Sean: Originally, were had always planned for the album to be entitled ‘Done ‘n Dusted’. However, when the song ‘Trial by Fire’ was written, it became evident to us that this had to be the title track for the album. This album is Stonecollar’s trial by fire, being our debut album. The song was based on a war story, and as it turned out we faced our own battle to navigate all the obstacles and struggles that threatened to put the album’s production in jeopardy.

Bryan: We recorded, edited, mixed, mastered, produced, designed, wrote…um, did it all ourselves. It was quite a process but we are very proud of it. It’s our debut album. It’s a 10-track album with a good mixture and variation on it. Stonecollar is regarded as a hard rock band and we do keep pretty close to that on the album, but there is some nice variety on there. A few up-tempo songs, a slow one, darker stuff, head-bobbing stuff. In our opinion, a well-rounded sound. The title is derived from one of the tracks on the album…but it’s also fitting. We are entering the music scene now and the next few years will be a trial for us.

Your influences range from Alter Bridge, Metallica, Soundgarden and Killswitch Engage. For readers of this interview who will be looking to experience Stonecollar, what bands would you say your album fits in or what aspects of the album fit with different artists?

Clinton: Yeah those guys are definitely big influences on us, and a few more bands too. And although our songs might not come out sounding like certain bands, the concept of the song or the initial chord progressions possibly felt like it had that feel to us but as for on this album, we really think the style of music is varied and you can’t pin the album down by one song alone. From start to finish the album takes you on a trip of highs and lows, fast and slows (but more fast naturally). There’s some Metallica moments, some Iron Maiden can be heard, Alter Bridge and Alice in Chains feature in a song or two… even a little Black Label Society I’d say.

Bryan: That’s a tough question. As a band we never try and reference our songs or sounds to other bands…ever. We have been told that we have several genres of music, so to speak, on our one album. Let me put it this way, we are a band who loves heavy, solid, melodic at times, head-bobbing music. If that appeals to you, then hopefully our music will too. We have varying influences as band members and that probably comes through too.

If it is possible to, could we go through the songs on the album to get a bit of information regarding what each track means to the band:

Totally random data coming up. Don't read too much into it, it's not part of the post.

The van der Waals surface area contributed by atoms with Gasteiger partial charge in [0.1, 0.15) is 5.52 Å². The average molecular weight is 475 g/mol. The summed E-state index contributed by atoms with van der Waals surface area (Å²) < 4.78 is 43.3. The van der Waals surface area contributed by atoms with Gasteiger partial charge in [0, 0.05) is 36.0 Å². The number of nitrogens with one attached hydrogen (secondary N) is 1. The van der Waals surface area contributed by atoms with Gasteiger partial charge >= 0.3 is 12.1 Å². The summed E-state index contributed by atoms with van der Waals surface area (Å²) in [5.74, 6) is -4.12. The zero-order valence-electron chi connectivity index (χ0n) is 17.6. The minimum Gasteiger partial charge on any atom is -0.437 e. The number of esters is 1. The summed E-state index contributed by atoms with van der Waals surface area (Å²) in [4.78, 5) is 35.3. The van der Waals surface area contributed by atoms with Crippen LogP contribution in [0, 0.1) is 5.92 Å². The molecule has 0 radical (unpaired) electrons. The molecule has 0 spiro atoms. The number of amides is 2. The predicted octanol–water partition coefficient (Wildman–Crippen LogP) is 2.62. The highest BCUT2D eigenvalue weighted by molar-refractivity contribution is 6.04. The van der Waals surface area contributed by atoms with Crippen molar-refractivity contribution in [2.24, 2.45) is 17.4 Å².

1. Not For Good – doing something selfless for another, going against your normal character
2. Trial By Fire – follows the hell-ish experience of a new recruit going to war. He’s just not cut out for it. It ends up doing a lot damage to his psyche.
3. SQT – did we evolve from something or didn’t we? Regardless, we are here now. I na wider scope – its all about change
4. Turn A Blind Eye – Tells of how cowardice we can be at times. Something wrong is going on right in front of us but we choose to look away and ignore it
5. Poison The Well – Its all about ‘beauty’ really, and more so how people tend to ignore their own beauty and differences and just want to ‘get some work done’ and fix things because they’re not the way society is telling/showing how to be.
6. Say Your Prayers – The song is loosely based around the idea that those who are more fortunate than others should offer help and support to those who are suffering, and not wait for somebody else to do it.
7. Unnatural Selection – It’s a story about how manipulation and destruction. We’ve all seen that girl who look so sweet and innocent, but when you get too close you see the damage they’re capable of. Funnily enough, the concept was taken from a nature program about some weird behaviour going on in the wild.
8. …As The Crow Flies – This story follows a lonely soul who rambles on about how hard life is, and that he wishes to take his own life to end his misery. However it turns out, that this is just a cry for attention
9. Loose Cannon – Pretty straight forward from the title, but its about that loose cannon that everyone knows of. This person just doesn’t think ahead. They shoot from the hip and often ends up with a lot of collateral damage